• DirectPlay: DirectPlay is a set of tools that simplify communications across networks, the Internet, or modems. The tools allow game players to find game sessions easily to help manage the flow between hosts and players.
  • DirectSetup: DirectSetup provides a simple API for installing DirectX from your customized application. With DirectX being a complex product, this component greatly simplifies the process of installation.
  • DirectShow: DirectShow provides multimedia support for video files such as AVIs and MPGs. This component of DirectX that was once an outside API is integrated with the release DirectX 8.
  • DirectSound: DirectSound provides for playback and recording of waveform sound.


OpenGL background

OpenGL specifics:

OpenGL was begun by Silicon Graphics, Incorporated (SGI). The name is a short form for 'Open Graphics Library'.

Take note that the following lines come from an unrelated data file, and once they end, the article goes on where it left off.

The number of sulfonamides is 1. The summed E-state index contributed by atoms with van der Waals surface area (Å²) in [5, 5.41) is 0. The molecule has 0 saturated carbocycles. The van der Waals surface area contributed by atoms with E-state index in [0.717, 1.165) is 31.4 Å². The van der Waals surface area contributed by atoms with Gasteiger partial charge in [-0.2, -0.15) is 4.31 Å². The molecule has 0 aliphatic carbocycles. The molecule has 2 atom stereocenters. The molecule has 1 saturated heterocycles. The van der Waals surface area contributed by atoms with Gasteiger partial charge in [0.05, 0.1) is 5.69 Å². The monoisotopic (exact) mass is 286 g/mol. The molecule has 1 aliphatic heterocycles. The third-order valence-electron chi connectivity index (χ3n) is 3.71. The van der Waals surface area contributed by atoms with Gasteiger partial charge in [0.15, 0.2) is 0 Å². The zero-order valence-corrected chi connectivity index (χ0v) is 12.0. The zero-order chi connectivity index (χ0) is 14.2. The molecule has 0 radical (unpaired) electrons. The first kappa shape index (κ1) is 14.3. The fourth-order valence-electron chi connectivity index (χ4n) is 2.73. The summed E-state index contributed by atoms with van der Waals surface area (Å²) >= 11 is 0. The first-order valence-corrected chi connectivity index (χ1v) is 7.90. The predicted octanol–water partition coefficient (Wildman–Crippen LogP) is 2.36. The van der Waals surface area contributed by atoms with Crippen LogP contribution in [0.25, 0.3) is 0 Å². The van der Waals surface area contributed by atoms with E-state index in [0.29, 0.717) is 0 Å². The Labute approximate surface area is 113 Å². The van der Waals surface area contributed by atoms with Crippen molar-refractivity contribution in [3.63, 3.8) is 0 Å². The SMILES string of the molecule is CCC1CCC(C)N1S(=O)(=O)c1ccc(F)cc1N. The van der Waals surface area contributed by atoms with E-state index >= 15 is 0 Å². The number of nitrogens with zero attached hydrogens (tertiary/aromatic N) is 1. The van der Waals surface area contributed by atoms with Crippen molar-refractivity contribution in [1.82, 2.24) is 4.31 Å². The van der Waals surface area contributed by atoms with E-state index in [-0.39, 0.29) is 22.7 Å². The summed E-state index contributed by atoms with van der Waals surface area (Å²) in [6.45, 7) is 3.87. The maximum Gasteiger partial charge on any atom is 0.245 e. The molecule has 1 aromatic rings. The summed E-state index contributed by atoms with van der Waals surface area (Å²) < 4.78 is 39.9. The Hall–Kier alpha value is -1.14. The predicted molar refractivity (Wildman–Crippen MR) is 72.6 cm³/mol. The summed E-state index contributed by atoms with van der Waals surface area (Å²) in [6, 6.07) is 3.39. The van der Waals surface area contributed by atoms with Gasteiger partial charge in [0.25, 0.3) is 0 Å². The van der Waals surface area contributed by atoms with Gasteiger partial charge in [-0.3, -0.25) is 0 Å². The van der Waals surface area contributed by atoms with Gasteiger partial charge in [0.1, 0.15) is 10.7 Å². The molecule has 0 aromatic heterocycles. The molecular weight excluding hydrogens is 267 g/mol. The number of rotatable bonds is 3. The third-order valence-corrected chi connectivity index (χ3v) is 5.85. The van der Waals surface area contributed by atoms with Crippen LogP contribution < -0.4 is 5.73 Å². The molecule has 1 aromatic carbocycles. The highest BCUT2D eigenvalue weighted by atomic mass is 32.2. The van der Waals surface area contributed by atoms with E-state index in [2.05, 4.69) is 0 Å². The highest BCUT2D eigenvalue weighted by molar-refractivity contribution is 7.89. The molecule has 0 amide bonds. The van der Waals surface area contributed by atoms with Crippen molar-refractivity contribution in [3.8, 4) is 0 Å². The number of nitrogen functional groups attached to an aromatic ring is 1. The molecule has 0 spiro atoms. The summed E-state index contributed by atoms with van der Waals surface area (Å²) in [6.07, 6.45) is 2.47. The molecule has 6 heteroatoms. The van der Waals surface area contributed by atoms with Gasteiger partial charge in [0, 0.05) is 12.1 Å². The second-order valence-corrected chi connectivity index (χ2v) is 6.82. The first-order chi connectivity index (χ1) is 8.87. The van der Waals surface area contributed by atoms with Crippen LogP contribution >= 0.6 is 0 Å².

OpenGL, through its extension feature, allows vendors to more easily export their own API to provide functionality. Until the ARB standardises on a specific API it means you may encounter vendors offering the same functionality through widely different APIs. This, of course, has both its advantages as disadvantages.

OpenGL is based on a state machine accessed through a C API.

OpenGL features

OpenGL has the following versions defined:

  • 1.0 - January, 1992
  • 1.1 - January, 1997
    • Introduction of vertex arrays,
    • Introduction of polygon offset, a way to remedy stitching and z-fighting,
    • Logic ops
    • Textures
  • 1.2 - March, 1998